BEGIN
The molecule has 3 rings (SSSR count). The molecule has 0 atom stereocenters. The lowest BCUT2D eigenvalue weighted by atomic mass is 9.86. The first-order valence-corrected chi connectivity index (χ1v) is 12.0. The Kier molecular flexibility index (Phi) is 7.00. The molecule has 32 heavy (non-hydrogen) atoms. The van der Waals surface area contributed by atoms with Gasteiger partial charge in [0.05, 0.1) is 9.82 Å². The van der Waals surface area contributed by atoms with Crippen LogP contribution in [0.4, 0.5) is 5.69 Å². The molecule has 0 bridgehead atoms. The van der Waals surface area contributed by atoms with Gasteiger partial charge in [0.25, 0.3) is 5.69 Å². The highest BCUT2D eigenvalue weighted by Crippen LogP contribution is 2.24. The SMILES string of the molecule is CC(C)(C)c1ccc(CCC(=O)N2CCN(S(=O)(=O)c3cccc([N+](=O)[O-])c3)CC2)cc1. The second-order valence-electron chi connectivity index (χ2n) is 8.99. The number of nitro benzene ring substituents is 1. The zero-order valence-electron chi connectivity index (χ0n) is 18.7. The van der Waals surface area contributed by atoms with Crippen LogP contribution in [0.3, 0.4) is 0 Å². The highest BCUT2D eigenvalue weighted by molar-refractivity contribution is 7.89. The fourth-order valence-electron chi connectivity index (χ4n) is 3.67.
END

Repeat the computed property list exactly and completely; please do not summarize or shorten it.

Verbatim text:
The molecule has 3 rings (SSSR count). The molecule has 0 atom stereocenters. The lowest BCUT2D eigenvalue weighted by atomic mass is 9.86. The first-order valence-corrected chi connectivity index (χ1v) is 12.0. The Kier molecular flexibility index (Phi) is 7.00. The molecule has 32 heavy (non-hydrogen) atoms. The van der Waals surface area contributed by atoms with Gasteiger partial charge in [0.05, 0.1) is 9.82 Å². The van der Waals surface area contributed by atoms with Crippen LogP contribution in [0.4, 0.5) is 5.69 Å². The molecule has 0 bridgehead atoms. The van der Waals surface area contributed by atoms with Gasteiger partial charge in [0.25, 0.3) is 5.69 Å². The highest BCUT2D eigenvalue weighted by Crippen LogP contribution is 2.24. The SMILES string of the molecule is CC(C)(C)c1ccc(CCC(=O)N2CCN(S(=O)(=O)c3cccc([N+](=O)[O-])c3)CC2)cc1. The second-order valence-electron chi connectivity index (χ2n) is 8.99. The number of nitro benzene ring substituents is 1. The zero-order valence-electron chi connectivity index (χ0n) is 18.7. The van der Waals surface area contributed by atoms with Crippen LogP contribution in [0.3, 0.4) is 0 Å². The highest BCUT2D eigenvalue weighted by molar-refractivity contribution is 7.89. The fourth-order valence-electron chi connectivity index (χ4n) is 3.67.